Isolation of human platelets from whole blood

This protocol describes the isolation of human platelets from whole blood.

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To prevent the activation of platelets during the procedure, strong mechanical forces (e.g. fast pipetting, vigorous shaking) should be avoided. In addition, the platelet inhibitors indicated in the protocol can be used, but other inhibitors exist as well. It is the researcher's choice to select inhibitors that are most suitable for their studies and experimental goals.

Examples of applications for isolated platelets are:

Western blotting, flow cytometry, ELISA, and immunocytochemistry/ immunofluorescence, to investigate cellular and signaling processes within the platelets. Platelet aggregation and adhesion upon stimulation with various agents can be studied as well as the release of granule components upon activation.


Unless platelets are used in tissue culture experiments, the reagents do not need to be sterile. Store and use all buffers at 4°C, unless indicated otherwise.

ACD buffer (acid-citrate-dextrose)

39 mM citric acid, 75 mM sodium citrate, 135 mM dextrose, pH 7.4.

Before use, warm up to room temperature and adjust pH if necessary.

CPD buffer (citrate-phosphate-dextrose)

16 mM citric acid, 90 mM sodium citrate, 16 mM NaH2PO4, 142 mM dextrose, pH 7.4.

Before use, warm up to room temperature and adjust pH if necessary.

Platelet wash buffer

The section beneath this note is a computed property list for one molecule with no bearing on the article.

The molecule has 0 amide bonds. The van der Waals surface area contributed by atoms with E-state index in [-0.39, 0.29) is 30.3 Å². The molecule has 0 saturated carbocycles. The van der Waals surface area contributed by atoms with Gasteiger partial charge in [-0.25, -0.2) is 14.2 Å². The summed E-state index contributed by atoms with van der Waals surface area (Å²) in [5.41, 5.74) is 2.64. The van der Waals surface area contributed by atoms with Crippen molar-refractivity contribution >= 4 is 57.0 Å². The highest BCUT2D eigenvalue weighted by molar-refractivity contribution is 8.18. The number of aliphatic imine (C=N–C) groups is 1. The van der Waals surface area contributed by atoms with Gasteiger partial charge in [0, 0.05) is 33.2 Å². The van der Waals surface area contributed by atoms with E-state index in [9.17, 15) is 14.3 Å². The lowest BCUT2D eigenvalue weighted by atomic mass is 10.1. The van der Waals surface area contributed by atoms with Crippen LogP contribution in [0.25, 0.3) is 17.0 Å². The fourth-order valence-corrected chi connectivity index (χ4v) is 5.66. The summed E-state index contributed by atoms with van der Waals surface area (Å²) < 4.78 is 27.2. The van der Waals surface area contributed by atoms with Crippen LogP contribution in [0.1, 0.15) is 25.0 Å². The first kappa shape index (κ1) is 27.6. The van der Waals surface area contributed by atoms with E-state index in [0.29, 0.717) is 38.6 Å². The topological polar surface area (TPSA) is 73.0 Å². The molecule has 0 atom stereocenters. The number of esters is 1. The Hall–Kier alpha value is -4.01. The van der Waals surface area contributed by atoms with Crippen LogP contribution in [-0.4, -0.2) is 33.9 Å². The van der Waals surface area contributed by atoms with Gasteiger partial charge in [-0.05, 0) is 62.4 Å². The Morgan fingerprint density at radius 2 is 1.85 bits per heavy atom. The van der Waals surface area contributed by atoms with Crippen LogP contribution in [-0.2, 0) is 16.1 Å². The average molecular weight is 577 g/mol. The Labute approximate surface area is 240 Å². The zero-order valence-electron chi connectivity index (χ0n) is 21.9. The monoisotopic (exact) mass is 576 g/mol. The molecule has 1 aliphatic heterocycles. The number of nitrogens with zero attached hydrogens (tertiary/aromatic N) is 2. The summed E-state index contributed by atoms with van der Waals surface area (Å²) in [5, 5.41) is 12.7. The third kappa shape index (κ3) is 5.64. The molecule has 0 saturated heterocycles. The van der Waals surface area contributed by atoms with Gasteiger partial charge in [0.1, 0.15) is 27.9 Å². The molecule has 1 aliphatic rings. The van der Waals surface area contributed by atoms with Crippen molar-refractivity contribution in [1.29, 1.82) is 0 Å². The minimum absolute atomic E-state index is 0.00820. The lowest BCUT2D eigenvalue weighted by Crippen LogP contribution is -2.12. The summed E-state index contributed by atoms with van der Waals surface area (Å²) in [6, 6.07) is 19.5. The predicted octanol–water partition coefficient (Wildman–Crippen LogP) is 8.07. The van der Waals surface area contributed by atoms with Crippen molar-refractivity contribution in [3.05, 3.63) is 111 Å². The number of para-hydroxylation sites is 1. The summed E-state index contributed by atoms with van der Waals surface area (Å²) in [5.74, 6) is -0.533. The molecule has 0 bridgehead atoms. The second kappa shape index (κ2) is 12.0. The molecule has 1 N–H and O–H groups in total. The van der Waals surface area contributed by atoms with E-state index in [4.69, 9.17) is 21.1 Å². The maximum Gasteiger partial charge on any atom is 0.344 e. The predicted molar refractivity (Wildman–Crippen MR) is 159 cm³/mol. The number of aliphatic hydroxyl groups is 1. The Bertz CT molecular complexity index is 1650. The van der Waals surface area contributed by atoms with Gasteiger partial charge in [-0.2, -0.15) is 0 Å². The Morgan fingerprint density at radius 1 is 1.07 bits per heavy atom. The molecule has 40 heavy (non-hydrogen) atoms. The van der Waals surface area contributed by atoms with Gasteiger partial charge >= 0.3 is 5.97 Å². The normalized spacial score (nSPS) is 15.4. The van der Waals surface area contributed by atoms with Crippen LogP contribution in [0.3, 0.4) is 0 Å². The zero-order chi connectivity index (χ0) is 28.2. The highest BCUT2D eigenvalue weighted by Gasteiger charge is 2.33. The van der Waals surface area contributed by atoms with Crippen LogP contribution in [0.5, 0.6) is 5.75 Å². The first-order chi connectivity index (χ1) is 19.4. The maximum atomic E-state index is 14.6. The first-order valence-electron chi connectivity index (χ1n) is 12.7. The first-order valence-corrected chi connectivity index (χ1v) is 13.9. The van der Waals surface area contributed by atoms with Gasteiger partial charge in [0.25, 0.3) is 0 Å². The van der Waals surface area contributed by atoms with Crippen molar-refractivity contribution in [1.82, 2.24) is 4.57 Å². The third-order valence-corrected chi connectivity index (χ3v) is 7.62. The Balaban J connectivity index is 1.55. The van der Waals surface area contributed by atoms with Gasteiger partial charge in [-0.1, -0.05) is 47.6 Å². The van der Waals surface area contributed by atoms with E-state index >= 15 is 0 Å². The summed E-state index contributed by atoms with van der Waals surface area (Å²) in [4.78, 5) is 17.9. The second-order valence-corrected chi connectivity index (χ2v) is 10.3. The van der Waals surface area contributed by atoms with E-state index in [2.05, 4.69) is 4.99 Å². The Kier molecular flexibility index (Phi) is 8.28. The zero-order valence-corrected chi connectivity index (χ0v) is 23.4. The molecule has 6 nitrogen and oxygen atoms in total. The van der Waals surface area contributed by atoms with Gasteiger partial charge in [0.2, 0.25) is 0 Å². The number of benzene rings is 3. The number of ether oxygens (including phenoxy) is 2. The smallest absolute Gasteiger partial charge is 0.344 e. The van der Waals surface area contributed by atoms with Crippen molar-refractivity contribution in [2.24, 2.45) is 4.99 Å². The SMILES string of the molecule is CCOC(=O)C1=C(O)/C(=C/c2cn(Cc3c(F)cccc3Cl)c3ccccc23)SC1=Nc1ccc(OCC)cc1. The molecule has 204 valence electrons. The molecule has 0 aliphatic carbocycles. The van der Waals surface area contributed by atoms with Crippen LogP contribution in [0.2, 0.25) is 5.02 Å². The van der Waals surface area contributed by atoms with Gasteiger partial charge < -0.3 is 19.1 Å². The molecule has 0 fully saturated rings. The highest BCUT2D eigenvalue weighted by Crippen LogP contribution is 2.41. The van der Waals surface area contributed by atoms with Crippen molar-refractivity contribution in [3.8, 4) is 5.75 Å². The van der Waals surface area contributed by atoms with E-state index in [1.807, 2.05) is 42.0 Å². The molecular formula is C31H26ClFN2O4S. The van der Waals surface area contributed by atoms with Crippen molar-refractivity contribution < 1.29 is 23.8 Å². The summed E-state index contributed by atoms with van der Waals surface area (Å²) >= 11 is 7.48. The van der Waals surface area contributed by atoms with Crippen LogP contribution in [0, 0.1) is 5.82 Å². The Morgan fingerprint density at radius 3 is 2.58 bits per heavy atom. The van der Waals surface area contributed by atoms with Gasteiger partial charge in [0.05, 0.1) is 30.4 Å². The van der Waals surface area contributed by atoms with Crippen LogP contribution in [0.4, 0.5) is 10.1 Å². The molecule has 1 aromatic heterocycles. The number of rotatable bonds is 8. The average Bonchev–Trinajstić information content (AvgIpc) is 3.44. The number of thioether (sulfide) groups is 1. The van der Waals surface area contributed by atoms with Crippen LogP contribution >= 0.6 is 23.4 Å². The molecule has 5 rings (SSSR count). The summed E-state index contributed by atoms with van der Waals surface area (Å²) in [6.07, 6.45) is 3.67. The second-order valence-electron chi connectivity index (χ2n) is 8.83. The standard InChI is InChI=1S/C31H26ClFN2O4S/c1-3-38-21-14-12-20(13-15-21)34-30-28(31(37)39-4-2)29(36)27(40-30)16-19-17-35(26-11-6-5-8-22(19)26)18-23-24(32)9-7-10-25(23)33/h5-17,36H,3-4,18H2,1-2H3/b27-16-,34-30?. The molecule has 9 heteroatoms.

10 mM sodium citrate, 150 mM NaCl, 1 mM EDTA, 1% (w/v) dextrose, pH 7.4.

Before use, warm up to room temperature and adjust pH if necessary.

HEP buffer (HEP refers to HEPES in the buffer)

140 mM NaCl, 2.7 mM KCl, 3.8 mM HEPES, 5 mM EGTA, pH 7.4.

Before use, warm up to room temperature and adjust pH if necessary.

Tyrode's buffer

134 mM NaCl, 12 mM NaHCO3, 2.9 mM KCl, 0.34 mM Na2HPO4, 1 mM MgCl2, 10 mM HEPES, pH 7.4.

Depending on experiment, warm buffer up to room temperature or keep on ice before use.

2X platelet lysis buffer

2% NP40, 30 mM HEPES, 150 mM NaCl, 2 mM EDTA, pH 7.4.

Blood Collection Notes

  • Many drugs are known to interfere with platelet studies and platelet function. It is important to ensure that potential blood donors have not taken such medication (e.g. anti-histamines, aspirin, non-steroidal anti-inflammatory medication) two weeks prior to the blood draw .
  • Platelets are recommended to be handled and stored in polypropylene, polyethylene or polycarbonate lab ware.
  • Blood and intact platelets should preferentially be handled at room temperature or 37°C.
  • Blood is a bodily fluid and should be considered biohazardous. Protective equipment should be worn at all times and blood should be disposed of according to the regulations of the researcher's institution.

Blood fractionation

The first step of this procedure includes obtaining the whole blood and preparing platelet-rich plasma (PRP) by centrifugation. The centrifugation conditions can vary widely (e.g. from 800 x g for 5 min to 100 x g for 20 min), but give consistently good separations.